We further saw an opportunity to lead the market from a technology standpoint. We offered unique capabilities like real-time updates to digital billboard content (like texts or weather), and dayparting. We built a leading mobile geotargeting offering inside Cieslok. We geofenced the perimeters of our billboards. If you were on your phone inside our geofence we had 55,000 apps where inside our fence we could then push an advertisement to you. You would see a pizza ad on the billboard and at the same time you would see a pizza banner ad on your phone. We then could measure the walk-in traffic and deliver a full-circle ROI back to the advertiser. By our exit a noteworthy portion of our sales included both billboard and mobile in the same sale.
Evolution within the organization spanned many areas from business development to sales to technology to the management team. The sophistication of the sales effort to be able to sell national campaigns instead of regional/local and have success in less familiar markets like Montreal where competitors have more presence was a challenge at first. Financial capabilities also expanded meaningfully. We worked hard with management to instill cash flow and ROI acumen whereas under the old ownership they were revenue focused. Every new sign built was a large undertaking so having a laser-focus on where we could generate a strong return was central to the speed of success this deal achieved.
CVCA: Have there been any particularly memorable moments in your experience working with and investing in Cieslok – particularly anything that sticks out in your mind that made this deal a particularly exciting or interesting partnership?
Mitch: I think the three acquisitions would probably be up on that list. They were an important part of our story and they added different things. Cieslok’s first acquisition brought a marquis location on the Gardiner as well as other digital signs in Toronto and Vancouver. The second deal created a digital network in Edmonton, and the last acquisition brought one of the last collections of large format wall signs in Toronto not owned by a major operator. Each time we did one of those acquisitions, it was a nice lift to our performance since the revenue and cost synergies were dramatic.
CVCA: Do you have any advice or words of wisdom, on the exit side of things, to share with your industry peers?
Mitch: Cieslok is a great example of creating an asset of strategic significance. Every exit is different, but it was a nice validation that we went to a very short list of strategic buyers and achieved a terrific outcome in a short amount of time.
Robbie: I would say be openminded to deal structures. This was a corporate carveout. Jorg bought his equity in the business alongside us. We had to build the infrastructure as a standalone entity. The assets we were purchasing were not strategic, but we saw the potential. We focused on what this could be rather than underwriting what it already was. We were able to have that conviction due to the extent of our industry domain efforts.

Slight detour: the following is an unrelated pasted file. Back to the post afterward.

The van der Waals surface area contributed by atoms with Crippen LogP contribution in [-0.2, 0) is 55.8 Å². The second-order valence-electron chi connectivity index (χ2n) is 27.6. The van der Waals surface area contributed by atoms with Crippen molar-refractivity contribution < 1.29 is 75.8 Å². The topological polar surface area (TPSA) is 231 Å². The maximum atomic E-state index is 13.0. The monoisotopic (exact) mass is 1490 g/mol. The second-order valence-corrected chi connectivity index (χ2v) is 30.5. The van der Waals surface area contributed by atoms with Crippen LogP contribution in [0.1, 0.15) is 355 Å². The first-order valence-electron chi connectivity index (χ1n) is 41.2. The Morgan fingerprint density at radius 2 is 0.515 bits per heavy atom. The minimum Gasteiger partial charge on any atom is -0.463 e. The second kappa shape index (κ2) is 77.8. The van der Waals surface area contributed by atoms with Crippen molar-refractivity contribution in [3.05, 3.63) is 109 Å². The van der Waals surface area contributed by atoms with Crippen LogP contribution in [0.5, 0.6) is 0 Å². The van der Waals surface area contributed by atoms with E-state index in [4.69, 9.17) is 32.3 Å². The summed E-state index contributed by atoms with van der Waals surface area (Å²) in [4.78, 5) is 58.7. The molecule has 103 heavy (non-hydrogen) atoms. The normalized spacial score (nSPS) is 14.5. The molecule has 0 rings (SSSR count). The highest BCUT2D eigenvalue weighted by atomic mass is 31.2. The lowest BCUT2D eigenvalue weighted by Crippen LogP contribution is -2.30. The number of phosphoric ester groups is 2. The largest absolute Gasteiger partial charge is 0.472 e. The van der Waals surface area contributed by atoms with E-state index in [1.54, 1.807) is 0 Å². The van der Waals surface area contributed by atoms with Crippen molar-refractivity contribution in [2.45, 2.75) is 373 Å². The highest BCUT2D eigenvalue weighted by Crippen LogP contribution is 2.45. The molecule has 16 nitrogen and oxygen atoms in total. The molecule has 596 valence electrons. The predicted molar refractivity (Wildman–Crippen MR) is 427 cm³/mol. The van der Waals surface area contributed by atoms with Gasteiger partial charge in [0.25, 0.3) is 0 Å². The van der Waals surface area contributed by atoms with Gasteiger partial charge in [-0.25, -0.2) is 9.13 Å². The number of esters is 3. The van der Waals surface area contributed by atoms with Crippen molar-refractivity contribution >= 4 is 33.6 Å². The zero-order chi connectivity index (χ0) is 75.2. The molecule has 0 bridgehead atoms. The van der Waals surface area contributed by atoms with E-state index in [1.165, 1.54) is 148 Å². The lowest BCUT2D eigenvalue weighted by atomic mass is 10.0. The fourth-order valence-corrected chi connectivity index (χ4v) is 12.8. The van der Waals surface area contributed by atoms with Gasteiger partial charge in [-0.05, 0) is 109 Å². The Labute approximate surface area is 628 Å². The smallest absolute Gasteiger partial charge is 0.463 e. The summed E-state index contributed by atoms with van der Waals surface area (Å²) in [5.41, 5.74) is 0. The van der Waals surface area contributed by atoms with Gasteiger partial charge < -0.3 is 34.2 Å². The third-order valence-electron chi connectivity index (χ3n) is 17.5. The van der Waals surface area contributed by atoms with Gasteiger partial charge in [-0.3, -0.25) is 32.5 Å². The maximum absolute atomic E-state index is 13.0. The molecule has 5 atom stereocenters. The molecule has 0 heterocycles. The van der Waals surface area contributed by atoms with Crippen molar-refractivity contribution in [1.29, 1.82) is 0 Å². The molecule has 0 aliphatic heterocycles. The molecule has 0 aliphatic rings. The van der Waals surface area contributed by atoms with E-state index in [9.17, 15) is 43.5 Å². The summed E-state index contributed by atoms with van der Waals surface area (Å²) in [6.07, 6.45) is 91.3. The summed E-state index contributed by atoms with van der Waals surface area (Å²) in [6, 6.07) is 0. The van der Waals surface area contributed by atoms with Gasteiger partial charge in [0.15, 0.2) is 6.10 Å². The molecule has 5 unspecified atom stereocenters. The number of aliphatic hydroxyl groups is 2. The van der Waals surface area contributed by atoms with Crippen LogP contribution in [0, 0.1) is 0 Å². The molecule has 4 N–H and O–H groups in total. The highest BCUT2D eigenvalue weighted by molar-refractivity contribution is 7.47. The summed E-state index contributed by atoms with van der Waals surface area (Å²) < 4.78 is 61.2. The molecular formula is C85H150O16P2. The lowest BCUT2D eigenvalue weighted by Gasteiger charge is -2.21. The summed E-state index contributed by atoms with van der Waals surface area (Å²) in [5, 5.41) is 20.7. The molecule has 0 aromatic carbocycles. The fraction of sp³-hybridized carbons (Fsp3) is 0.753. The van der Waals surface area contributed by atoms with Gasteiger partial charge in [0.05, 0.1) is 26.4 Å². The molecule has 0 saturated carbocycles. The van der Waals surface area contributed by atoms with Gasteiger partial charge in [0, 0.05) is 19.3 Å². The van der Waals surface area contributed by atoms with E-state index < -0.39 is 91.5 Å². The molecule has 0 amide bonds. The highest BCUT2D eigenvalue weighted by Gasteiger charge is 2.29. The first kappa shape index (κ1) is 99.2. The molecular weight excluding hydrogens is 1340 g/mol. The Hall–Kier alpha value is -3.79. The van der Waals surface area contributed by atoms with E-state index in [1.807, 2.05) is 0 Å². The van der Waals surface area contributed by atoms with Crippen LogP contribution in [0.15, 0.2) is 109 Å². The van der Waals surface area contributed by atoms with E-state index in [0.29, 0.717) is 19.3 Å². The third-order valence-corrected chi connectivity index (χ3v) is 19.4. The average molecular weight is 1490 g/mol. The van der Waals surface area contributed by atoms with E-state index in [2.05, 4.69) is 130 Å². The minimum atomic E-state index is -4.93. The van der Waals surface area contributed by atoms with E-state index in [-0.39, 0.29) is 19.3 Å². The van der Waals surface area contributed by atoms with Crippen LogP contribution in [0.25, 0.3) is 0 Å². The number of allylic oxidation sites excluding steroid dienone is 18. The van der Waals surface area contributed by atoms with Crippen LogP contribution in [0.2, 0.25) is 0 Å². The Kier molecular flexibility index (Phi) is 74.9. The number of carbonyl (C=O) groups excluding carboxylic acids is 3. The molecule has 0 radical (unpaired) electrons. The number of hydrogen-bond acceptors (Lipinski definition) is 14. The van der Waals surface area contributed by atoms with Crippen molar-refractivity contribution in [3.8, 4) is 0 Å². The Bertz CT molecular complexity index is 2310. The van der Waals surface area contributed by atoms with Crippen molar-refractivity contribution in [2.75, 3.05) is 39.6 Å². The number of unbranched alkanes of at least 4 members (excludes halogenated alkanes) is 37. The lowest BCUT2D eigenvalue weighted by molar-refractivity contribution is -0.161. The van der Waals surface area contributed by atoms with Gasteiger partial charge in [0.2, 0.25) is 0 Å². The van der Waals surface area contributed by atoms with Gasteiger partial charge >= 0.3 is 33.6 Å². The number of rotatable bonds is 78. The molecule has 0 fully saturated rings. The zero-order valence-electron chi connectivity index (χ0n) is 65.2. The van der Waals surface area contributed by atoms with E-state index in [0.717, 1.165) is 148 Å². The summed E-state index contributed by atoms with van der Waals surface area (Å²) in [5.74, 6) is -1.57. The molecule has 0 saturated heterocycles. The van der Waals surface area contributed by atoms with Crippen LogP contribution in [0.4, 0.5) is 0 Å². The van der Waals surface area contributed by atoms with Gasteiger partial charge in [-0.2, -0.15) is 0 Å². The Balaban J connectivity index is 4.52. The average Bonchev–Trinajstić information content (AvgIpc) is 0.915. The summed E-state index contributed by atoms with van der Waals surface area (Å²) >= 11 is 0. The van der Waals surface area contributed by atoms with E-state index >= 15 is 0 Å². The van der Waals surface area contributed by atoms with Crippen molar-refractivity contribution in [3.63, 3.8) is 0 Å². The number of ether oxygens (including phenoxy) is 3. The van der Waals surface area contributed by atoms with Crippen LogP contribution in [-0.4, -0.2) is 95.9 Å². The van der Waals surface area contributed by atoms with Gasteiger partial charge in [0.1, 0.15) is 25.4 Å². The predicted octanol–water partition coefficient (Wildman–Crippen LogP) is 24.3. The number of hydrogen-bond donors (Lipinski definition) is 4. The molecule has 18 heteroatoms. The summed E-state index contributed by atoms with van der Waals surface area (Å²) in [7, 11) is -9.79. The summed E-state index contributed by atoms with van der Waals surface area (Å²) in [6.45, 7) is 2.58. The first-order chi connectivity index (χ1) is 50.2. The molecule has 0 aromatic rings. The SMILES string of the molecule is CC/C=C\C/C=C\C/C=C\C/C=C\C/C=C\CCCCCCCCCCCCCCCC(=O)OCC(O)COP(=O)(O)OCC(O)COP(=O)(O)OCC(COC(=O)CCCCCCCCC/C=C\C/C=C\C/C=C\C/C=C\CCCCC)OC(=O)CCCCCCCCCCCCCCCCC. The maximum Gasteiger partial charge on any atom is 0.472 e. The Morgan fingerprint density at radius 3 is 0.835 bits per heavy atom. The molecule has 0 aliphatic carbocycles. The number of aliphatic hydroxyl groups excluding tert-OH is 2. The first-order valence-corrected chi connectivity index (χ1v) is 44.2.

CVCA: How is this exit different from your many other exits in your portfolio? Anything that particularly stands apart on this one?
Mitch: Cieslok is emblematic of our business model. Clairvest’s best outcomes have been sales to strategic buyers like this. This is our goal: to create businesses that grow and have the value for strategic buyers.
CVCA: Is there anything particularly exciting at Clairvest that your team has been working on, or that you’re anticipating for the future?
Robbie: We’re hoping to do another deal in the outdoor advertising space before long.
CVCA: Is the reason that, just because you had such a success with Cieslok, or just because you see it being such a predominant market? What’s the reason for that?
Robbie: We continue to see a number of great thesis opportunities within the space. At Clairvest, we’re domain experts so we spend our time in and around niche markets. The next investment in outdoor advertising may not look similar to Cieslok. There are nuanced approaches whether sub-segment or geography that we are pursuing and that coincide with the constant evolution of this marketplace.
CVCA: Would you say this market is rare in terms of private equity investing and somewhat of an untapped market for investors, or would you say that your firm is unique insofar that you’re investing in an atypical industry?
Robbie: It is a smaller space so the number of instances of private equity is limited but the main reason is the strategics are so acquisitive it creates an entry barrier for PE. Like this deal, we need to be creative but also have deep relationships in the market. The Cieslok board of directors was a good example of this where we had the former CEO of Pattison Outdoor and the former North American CEO of Mediacom. Relationships like these, Jorg and others, and our reputation for adding value to our related portfolio companies will be the key to our continued entry into the market.